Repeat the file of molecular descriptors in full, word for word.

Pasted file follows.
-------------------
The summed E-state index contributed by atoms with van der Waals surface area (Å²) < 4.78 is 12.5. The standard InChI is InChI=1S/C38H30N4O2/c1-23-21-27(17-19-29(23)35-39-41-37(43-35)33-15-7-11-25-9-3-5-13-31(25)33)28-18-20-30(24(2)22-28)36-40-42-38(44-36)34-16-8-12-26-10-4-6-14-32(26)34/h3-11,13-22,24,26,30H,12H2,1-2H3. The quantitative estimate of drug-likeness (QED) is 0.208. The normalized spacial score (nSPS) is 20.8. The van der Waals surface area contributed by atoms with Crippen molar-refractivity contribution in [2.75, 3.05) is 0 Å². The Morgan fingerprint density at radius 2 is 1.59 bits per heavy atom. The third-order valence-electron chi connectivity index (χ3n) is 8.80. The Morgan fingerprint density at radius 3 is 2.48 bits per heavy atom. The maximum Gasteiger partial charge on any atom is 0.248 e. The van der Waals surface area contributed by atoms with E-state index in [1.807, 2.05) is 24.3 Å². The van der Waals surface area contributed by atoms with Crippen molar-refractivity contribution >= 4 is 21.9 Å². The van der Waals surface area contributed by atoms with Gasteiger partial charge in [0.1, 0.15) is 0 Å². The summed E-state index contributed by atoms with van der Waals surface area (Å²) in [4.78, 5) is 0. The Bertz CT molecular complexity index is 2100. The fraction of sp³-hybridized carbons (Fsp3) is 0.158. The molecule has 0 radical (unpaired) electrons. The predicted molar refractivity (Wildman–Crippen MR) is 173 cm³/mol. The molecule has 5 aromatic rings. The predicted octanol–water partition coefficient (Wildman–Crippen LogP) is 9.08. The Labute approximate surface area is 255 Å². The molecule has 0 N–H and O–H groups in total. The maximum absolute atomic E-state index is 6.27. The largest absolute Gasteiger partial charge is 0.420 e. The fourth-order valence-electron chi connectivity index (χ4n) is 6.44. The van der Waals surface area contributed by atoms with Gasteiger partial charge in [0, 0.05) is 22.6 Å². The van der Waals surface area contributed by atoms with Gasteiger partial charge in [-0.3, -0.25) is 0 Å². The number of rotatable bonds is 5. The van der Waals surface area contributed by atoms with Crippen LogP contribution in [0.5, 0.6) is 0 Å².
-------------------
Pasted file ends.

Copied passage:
The summed E-state index contributed by atoms with van der Waals surface area (Å²) < 4.78 is 12.5. The standard InChI is InChI=1S/C38H30N4O2/c1-23-21-27(17-19-29(23)35-39-41-37(43-35)33-15-7-11-25-9-3-5-13-31(25)33)28-18-20-30(24(2)22-28)36-40-42-38(44-36)34-16-8-12-26-10-4-6-14-32(26)34/h3-11,13-22,24,26,30H,12H2,1-2H3. The quantitative estimate of drug-likeness (QED) is 0.208. The normalized spacial score (nSPS) is 20.8. The van der Waals surface area contributed by atoms with Crippen molar-refractivity contribution in [2.75, 3.05) is 0 Å². The Morgan fingerprint density at radius 2 is 1.59 bits per heavy atom. The third-order valence-electron chi connectivity index (χ3n) is 8.80. The Morgan fingerprint density at radius 3 is 2.48 bits per heavy atom. The maximum Gasteiger partial charge on any atom is 0.248 e. The van der Waals surface area contributed by atoms with E-state index in [1.807, 2.05) is 24.3 Å². The van der Waals surface area contributed by atoms with Crippen molar-refractivity contribution >= 4 is 21.9 Å². The van der Waals surface area contributed by atoms with Gasteiger partial charge in [0.1, 0.15) is 0 Å². The summed E-state index contributed by atoms with van der Waals surface area (Å²) in [4.78, 5) is 0. The Bertz CT molecular complexity index is 2100. The fraction of sp³-hybridized carbons (Fsp3) is 0.158. The molecule has 0 radical (unpaired) electrons. The predicted molar refractivity (Wildman–Crippen MR) is 173 cm³/mol. The molecule has 5 aromatic rings. The predicted octanol–water partition coefficient (Wildman–Crippen LogP) is 9.08. The Labute approximate surface area is 255 Å². The molecule has 0 N–H and O–H groups in total. The maximum absolute atomic E-state index is 6.27. The largest absolute Gasteiger partial charge is 0.420 e. The fourth-order valence-electron chi connectivity index (χ4n) is 6.44. The van der Waals surface area contributed by atoms with Gasteiger partial charge in [0, 0.05) is 22.6 Å². The van der Waals surface area contributed by atoms with Gasteiger partial charge in [-0.3, -0.25) is 0 Å². The number of rotatable bonds is 5. The van der Waals surface area contributed by atoms with Crippen LogP contribution in [0.5, 0.6) is 0 Å².